The Careful Undressing of Love – Blog Tour : Deleted Scence

Posted February 3, 2017 by Pixie in Blog Tours / 2 Comments

The Careful Undressing of Love – Blog Tour : Deleted Scence

The Careful Undressing of Love – Blog Tour : Deleted ScencePublished by Penguin/Random House

The girls of Devonairre Street have always been told they’re cursed. Any boy they love is certain to die too soon. But this is Brooklyn in 2008, and the curse is less a terror and more a lifestyle accessory—something funky and quaint that makes the girls from the shortest street in Brooklyn special. They wear their hair long and keys around their necks. People give them a second look and whisper “Devonairre” to their friends. But it’s not real. It won’t affect their futures.

Then Jack—their Jack, the one boy everyone loved—dies suddenly and violently. And now the curse seems not only real, but like the only thing that matters. All their bright futures have suddenly gone dark.

The Careful Undressing of Love is a disturbing and sensual story of the power of youth and the boundless mysteries of love set against the backdrop of Haydu’s brilliantly reimagined New York City.

Author’s Note: I started working on this idea in 2011 and this scene is from a 2012 draft that I later threw out entirely. There’s even a character mentioned in this scene who got cut a few years ago. I like this scene, because Charlotte and Lorna’s relationship has always been a complicated one, and I love that even in early drafts there was a tension between them. – – – – –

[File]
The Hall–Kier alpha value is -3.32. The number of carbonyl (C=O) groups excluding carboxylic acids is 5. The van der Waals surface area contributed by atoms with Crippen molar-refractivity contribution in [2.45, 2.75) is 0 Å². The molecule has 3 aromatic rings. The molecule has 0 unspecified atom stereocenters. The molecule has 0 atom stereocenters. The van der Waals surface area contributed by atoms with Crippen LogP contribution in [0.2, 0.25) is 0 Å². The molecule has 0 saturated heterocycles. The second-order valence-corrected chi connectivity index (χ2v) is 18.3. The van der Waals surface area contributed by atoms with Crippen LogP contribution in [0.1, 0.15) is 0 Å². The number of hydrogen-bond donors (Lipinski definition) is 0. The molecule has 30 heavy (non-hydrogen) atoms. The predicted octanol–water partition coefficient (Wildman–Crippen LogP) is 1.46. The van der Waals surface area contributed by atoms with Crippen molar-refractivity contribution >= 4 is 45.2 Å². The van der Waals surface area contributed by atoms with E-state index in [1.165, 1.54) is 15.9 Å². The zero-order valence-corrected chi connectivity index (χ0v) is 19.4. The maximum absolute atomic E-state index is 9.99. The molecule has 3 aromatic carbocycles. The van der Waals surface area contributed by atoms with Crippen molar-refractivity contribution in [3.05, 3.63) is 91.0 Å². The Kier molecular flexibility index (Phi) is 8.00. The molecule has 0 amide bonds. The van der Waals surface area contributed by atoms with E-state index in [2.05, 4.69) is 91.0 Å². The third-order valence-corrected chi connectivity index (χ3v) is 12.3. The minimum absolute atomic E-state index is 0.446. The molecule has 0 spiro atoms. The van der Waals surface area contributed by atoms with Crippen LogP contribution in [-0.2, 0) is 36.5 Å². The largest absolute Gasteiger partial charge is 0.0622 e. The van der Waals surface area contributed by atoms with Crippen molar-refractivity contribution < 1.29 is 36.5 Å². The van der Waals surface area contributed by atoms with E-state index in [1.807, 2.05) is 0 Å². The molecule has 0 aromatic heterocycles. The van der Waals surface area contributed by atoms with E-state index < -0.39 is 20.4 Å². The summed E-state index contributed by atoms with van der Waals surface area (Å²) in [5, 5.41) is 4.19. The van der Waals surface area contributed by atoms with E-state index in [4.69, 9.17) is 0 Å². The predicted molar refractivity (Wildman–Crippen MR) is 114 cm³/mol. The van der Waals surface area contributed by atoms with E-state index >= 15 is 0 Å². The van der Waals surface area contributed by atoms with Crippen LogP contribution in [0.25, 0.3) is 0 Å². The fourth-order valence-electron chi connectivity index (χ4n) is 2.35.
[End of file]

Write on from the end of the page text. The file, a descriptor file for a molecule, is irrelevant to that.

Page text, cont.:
“You guys are the weirdest couple.” Charlotte’s got a picture of me and Owen in her hands now, and she’s turning it, like maybe she’ll learn more seeing us sideways or upside down than she can seeing us right side up.

“You and Cruz are weird too. He has a tattoo.”

“I could get a tattoo.” Charlotte could never get a tattoo and we both know it. I raise my eyebrows and wait for her to laugh, but she’s silent. Downstairs people are trickling in. I can pick out their voices and footsteps, the way you can only do when you’ve known someone forever.

“You have a photo of Cruz, huh?” she says, picking another photo up. It’s way underneath the pictures of everyone else: silly old ones of me and Char, recent Halloween dolled-up ones of me and Paris, my favorite picture of me and Delilah, running Delilah’s mom’s craft booth at the street fair in Park Slope that was easily the best day of the entire school year.

The photo of me and Cruz is nothing special. We aren’t looking at each other or touching each other or smiling, even. And it’s not a recent picture. Two years old maybe. We have matching red hoodies zipped up to our necks, and matching red noses from the whipping wind. We’d been on Coney Island together but not, the way we went places from time to time, and a tourist had offered to take our picture in exchange for us taking his.

It’s funny Charlotte’s pausing on something so random and unimportant and not my fault, but there it is. She holds the picture up to her nose, like she’s eighty and needs a better look at it, but there’s nothing to see. Blank expressions. Cruz’s pretty, light brown face next to my freckled pale one. My hair in my eyes, the squint that comes from trying to keep it out.

“You’re pretty here,” Charlotte says, which of course means I’m not really pretty in other contexts, just that one.

“Don’t even know when that’s from,” I say. It comes out too fast, and it’s strange that it comes out a lie, since there’s nothing to cover up. It’s strange enough for me to lie on purpose, let alone lying by accident.

“He’s effing beautiful, isn’t he?” she says. It doesn’t sound like Charlotte, to say effing. People who say effing are usually also people who use the real world. Charlotte doesn’t swear at all. And the question part of it should be rhetorical, but the way she spoke, it was a real question. Like she knew she was supposed to think so, but couldn’t quite remember.